You don’t realize you have habits until they’re well-established, well, habits. I travel some, and when I’m home I tend to stay near where I live. There’s Chinese nearby, and pizza, a couple of franchises I don’t go to, and bars that serve decent food. In the next few months, there’ll also be a brand new brand-name supermarket, and I’ll be able to buy ordinary provender for prices a few percentage points above Whole Foods’ totsier fare. (There’s a nice view of the work-in-progress from my toilet.) There’s a great Thursday night pizza special at a place on my block, but it’s their Monday night ten-cent wing special that somehow gets stuck in my mind (and later, in my teeth). If it’s eight or nine o’clock and I haven’t heard the barman ask upon my approach, “Kirin, twelve teriyaki crispy?” something just seems wrong. (If I wait another ten minutes, J. will almost invariably text from nowhere: “Wings at Cs? HUNGRY.”) Part of what I like about this pert bellyful comes from the South again—it’s like what I seem to enjoy most about an authentic pulled-pork sandwich: the bits that were on the outside of the moist white goodness, what got burnt, the short ends, the skin. I like the savor of the sauce toasted into the crispy skin with only a little bit of meat inside, probably more than the plump joints with a knob of white inside. Aside from the metabolic stress all the sodium would cause, I don’t care at all for cracklins, even though they’re sold at just about every small store I’ve ever darted into in the Loop. Twenty or twenty-five efficiently chewy bites, and maybe dousing a couple in the blue cheese dressing on the side, leaving the celery naked. The guy next to me with the meaty mitts will be twirling the hot-hot ones, soiling his bitten nails and plump lips with the radiant curry-orange spicy Buffalos, and that’s when it’s time to have a nice long swig of the bubbly Japanese beer in the iced pint glass.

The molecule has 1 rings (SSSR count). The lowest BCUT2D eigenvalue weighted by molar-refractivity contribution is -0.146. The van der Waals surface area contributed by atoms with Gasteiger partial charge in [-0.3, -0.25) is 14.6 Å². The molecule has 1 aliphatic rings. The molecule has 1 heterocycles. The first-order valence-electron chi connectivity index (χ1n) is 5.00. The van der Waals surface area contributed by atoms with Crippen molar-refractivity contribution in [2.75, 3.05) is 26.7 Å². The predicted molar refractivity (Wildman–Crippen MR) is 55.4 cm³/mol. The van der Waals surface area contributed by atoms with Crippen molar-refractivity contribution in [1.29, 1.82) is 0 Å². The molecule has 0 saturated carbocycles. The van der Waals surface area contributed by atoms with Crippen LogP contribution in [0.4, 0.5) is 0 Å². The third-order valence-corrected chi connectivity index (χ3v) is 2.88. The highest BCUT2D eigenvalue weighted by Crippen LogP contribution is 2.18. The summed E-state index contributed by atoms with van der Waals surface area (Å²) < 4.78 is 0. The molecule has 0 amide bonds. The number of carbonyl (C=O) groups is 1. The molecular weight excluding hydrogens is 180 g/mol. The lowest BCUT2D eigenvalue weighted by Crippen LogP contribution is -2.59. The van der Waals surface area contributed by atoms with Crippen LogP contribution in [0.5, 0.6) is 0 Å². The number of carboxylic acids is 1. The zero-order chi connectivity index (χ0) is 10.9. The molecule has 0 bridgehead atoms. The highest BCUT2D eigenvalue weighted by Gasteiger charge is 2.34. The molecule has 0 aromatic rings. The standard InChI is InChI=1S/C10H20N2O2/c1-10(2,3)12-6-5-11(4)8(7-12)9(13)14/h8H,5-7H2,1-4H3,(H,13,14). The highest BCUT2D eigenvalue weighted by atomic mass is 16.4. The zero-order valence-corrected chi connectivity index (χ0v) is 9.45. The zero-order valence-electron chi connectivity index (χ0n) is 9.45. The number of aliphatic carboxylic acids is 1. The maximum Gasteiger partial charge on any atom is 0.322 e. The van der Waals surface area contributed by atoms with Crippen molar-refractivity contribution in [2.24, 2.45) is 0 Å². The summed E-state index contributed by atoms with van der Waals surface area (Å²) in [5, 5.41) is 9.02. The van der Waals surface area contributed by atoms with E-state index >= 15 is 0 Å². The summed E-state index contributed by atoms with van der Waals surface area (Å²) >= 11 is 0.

Sometimes in Chicago it seems there are more chicken wings than there could ever have been chickens; you can get up to a dozen with beverage purchase as the Monday night offering at the original Cleo’s location, 1935 West Chicago, (312)243-5600, which has food specials every night except Sunday.